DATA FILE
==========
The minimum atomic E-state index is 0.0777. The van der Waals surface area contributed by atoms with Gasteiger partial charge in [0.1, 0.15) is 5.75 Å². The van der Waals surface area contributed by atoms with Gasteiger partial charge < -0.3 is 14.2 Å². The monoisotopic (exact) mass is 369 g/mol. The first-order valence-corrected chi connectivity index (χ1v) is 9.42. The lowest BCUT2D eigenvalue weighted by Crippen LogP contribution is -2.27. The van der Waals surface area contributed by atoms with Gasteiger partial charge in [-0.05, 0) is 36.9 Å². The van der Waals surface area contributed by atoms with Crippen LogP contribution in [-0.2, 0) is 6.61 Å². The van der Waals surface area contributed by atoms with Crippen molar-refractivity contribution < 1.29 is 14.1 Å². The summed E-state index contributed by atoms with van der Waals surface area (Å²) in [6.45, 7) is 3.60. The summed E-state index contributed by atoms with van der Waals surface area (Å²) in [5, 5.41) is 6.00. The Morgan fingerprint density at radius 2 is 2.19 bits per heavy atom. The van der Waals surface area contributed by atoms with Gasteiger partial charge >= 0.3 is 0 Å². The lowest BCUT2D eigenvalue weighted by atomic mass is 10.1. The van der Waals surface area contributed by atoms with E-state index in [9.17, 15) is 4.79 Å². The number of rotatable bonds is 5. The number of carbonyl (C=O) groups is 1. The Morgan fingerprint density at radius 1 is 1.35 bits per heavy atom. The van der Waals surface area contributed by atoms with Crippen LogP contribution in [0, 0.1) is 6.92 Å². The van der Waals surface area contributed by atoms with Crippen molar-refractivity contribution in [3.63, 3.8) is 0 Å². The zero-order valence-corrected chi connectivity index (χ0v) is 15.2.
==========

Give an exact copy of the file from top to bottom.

The minimum atomic E-state index is 0.0777. The van der Waals surface area contributed by atoms with Gasteiger partial charge in [0.1, 0.15) is 5.75 Å². The van der Waals surface area contributed by atoms with Gasteiger partial charge < -0.3 is 14.2 Å². The monoisotopic (exact) mass is 369 g/mol. The first-order valence-corrected chi connectivity index (χ1v) is 9.42. The lowest BCUT2D eigenvalue weighted by Crippen LogP contribution is -2.27. The van der Waals surface area contributed by atoms with Gasteiger partial charge in [-0.05, 0) is 36.9 Å². The van der Waals surface area contributed by atoms with Crippen LogP contribution in [-0.2, 0) is 6.61 Å². The van der Waals surface area contributed by atoms with Crippen molar-refractivity contribution < 1.29 is 14.1 Å². The summed E-state index contributed by atoms with van der Waals surface area (Å²) in [6.45, 7) is 3.60. The summed E-state index contributed by atoms with van der Waals surface area (Å²) in [5, 5.41) is 6.00. The Morgan fingerprint density at radius 2 is 2.19 bits per heavy atom. The van der Waals surface area contributed by atoms with Gasteiger partial charge >= 0.3 is 0 Å². The lowest BCUT2D eigenvalue weighted by atomic mass is 10.1. The van der Waals surface area contributed by atoms with E-state index in [9.17, 15) is 4.79 Å². The number of rotatable bonds is 5. The number of carbonyl (C=O) groups is 1. The Morgan fingerprint density at radius 1 is 1.35 bits per heavy atom. The van der Waals surface area contributed by atoms with Crippen LogP contribution in [0, 0.1) is 6.92 Å². The van der Waals surface area contributed by atoms with Crippen molar-refractivity contribution in [3.63, 3.8) is 0 Å². The zero-order valence-corrected chi connectivity index (χ0v) is 15.2.